A Brief Look At Lender Liability Litigation: Awareness & Risk Mitigation
What is “lender liability” and when do risks arise? These questions—while quite elemental—naturally occur to professionals at the outset of their finance and banking careers. Awareness of the topic helps lenders assess credit facility risks and mitigation strategies.
“Lender liability” is an umbrella term encompassing regulations, contract and tort common law theories, and state and federal statutory theories. Borrowers claim that the lender did something that had consequential damages—like the lender made a loan that it should have known that the borrower could not repay, leading to financial ruin. Or the lender intentionally misallocated payments, causing a loan default and an adverse credit report. Or the lender failed to renew a maturing note, causing borrower’s business to fail. As gatekeepers and stewards of the financial institution’s assets, lenders must work to prevent litigation or to reduce the institution’s exposure when litigation becomes unavoidable.
These lawsuits could be frivolous—or they could be meritorious. Either way, the common denominator is the diminution of the financial institution’s assets through credit or legal exposure. Plaintiffs file lawsuits to avoid debt or liens, to prime lender’s liens, or to win some financial recovery. Lenders should remain diligent throughout the lending cycle—risks may arise during loan origination, servicing, or default. Single lender loans and multiple lender loans present distinct issues and varied complexity, but the legal claims are generally the same.
Breach of contract claims constitute the backbone of “lender liability” litigation. These are the most frequently litigated claims in the lending context. Parties can breach written or oral contracts. Parties can also breach implied contracts such as an obligation inferred from the course of dealing between a lender and a borrower. There could be allegations that breach occurred during a pre-loan conduct, loan administration, or post-default. The best way to avoid these claims is to consult the terms of the loan agreement and your lawyer. Lenders should act in good faith at all stages of the lender-borrower relationship and frequent but careful communication with the borrower can often prevent misunderstandings.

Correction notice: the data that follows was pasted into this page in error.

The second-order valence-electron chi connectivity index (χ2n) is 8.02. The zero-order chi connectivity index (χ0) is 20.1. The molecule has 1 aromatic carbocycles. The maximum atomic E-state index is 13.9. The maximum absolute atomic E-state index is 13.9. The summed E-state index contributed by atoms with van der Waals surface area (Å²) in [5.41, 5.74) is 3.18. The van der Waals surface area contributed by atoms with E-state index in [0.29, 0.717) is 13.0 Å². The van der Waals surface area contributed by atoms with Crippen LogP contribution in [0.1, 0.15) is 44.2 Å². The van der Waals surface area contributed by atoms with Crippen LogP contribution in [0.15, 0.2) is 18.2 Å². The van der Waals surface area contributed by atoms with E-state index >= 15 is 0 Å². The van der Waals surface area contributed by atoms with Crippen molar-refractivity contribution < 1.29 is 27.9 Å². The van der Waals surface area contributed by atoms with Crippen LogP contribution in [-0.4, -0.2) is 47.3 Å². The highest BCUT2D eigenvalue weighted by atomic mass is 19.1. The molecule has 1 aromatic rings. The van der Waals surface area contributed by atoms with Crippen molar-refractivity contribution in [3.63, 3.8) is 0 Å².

While loan documents generally disclaim the existence of a fiduciary relationship, lenders should be careful not to create a fiduciary or special relationship with borrowers. In those circumstances, borrowers sometimes assert that the transaction was not “arms-length”—that the lender had a special duty to advise the borrower or to act in the borrower’s best interests. These claims can arise when the lender has a close, non-business relationship with the borrower, or when the lender exercises excessive control over the borrower’s business. Lenders should avoid involvement in the borrower’s daily management and operations.
Other popular claims include fraud and misrepresentation, either intentional or negligent. Those claims focus on the lender’s alleged deception of the borrower. A negligent misrepresentation claim may arise when a lender provides false information regarding the status of the loan or the possibility of obtaining a loan modification. Lenders should not make promises outside the terms of the loan agreement and should document discussions to make clear that the lender made no promises outside the written agreement.
A list of lender liability claims would not be short—nor would the list of available defenses or mitigation strategies. Thorough documentation of the transaction and careful communication are essential to minimizing lender liability risk.